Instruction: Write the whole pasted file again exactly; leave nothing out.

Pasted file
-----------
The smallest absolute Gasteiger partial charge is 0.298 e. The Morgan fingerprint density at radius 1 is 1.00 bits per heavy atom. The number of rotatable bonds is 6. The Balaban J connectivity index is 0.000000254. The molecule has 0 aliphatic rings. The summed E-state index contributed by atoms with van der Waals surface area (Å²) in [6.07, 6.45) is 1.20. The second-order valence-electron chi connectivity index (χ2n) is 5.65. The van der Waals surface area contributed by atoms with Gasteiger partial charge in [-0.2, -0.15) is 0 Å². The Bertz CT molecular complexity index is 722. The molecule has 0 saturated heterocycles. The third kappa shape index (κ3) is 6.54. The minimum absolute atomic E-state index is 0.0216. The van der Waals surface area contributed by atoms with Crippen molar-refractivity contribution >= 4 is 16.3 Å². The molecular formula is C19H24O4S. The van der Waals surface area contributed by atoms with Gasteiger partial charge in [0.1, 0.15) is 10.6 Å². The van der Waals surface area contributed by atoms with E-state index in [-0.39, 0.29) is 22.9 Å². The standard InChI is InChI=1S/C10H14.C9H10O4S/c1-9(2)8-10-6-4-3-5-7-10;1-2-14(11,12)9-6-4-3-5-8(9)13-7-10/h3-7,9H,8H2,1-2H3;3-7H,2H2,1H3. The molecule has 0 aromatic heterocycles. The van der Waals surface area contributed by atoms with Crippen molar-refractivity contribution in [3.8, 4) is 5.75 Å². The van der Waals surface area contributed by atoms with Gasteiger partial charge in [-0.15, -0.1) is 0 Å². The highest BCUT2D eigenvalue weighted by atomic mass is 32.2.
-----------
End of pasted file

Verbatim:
The smallest absolute Gasteiger partial charge is 0.298 e. The Morgan fingerprint density at radius 1 is 1.00 bits per heavy atom. The number of rotatable bonds is 6. The Balaban J connectivity index is 0.000000254. The molecule has 0 aliphatic rings. The summed E-state index contributed by atoms with van der Waals surface area (Å²) in [6.07, 6.45) is 1.20. The second-order valence-electron chi connectivity index (χ2n) is 5.65. The van der Waals surface area contributed by atoms with Gasteiger partial charge in [-0.2, -0.15) is 0 Å². The Bertz CT molecular complexity index is 722. The molecule has 0 saturated heterocycles. The third kappa shape index (κ3) is 6.54. The minimum absolute atomic E-state index is 0.0216. The van der Waals surface area contributed by atoms with Crippen molar-refractivity contribution >= 4 is 16.3 Å². The molecular formula is C19H24O4S. The van der Waals surface area contributed by atoms with Gasteiger partial charge in [0.1, 0.15) is 10.6 Å². The van der Waals surface area contributed by atoms with E-state index in [-0.39, 0.29) is 22.9 Å². The standard InChI is InChI=1S/C10H14.C9H10O4S/c1-9(2)8-10-6-4-3-5-7-10;1-2-14(11,12)9-6-4-3-5-8(9)13-7-10/h3-7,9H,8H2,1-2H3;3-7H,2H2,1H3. The molecule has 0 aromatic heterocycles. The van der Waals surface area contributed by atoms with Crippen molar-refractivity contribution in [3.8, 4) is 5.75 Å². The van der Waals surface area contributed by atoms with Gasteiger partial charge in [-0.15, -0.1) is 0 Å². The highest BCUT2D eigenvalue weighted by atomic mass is 32.2.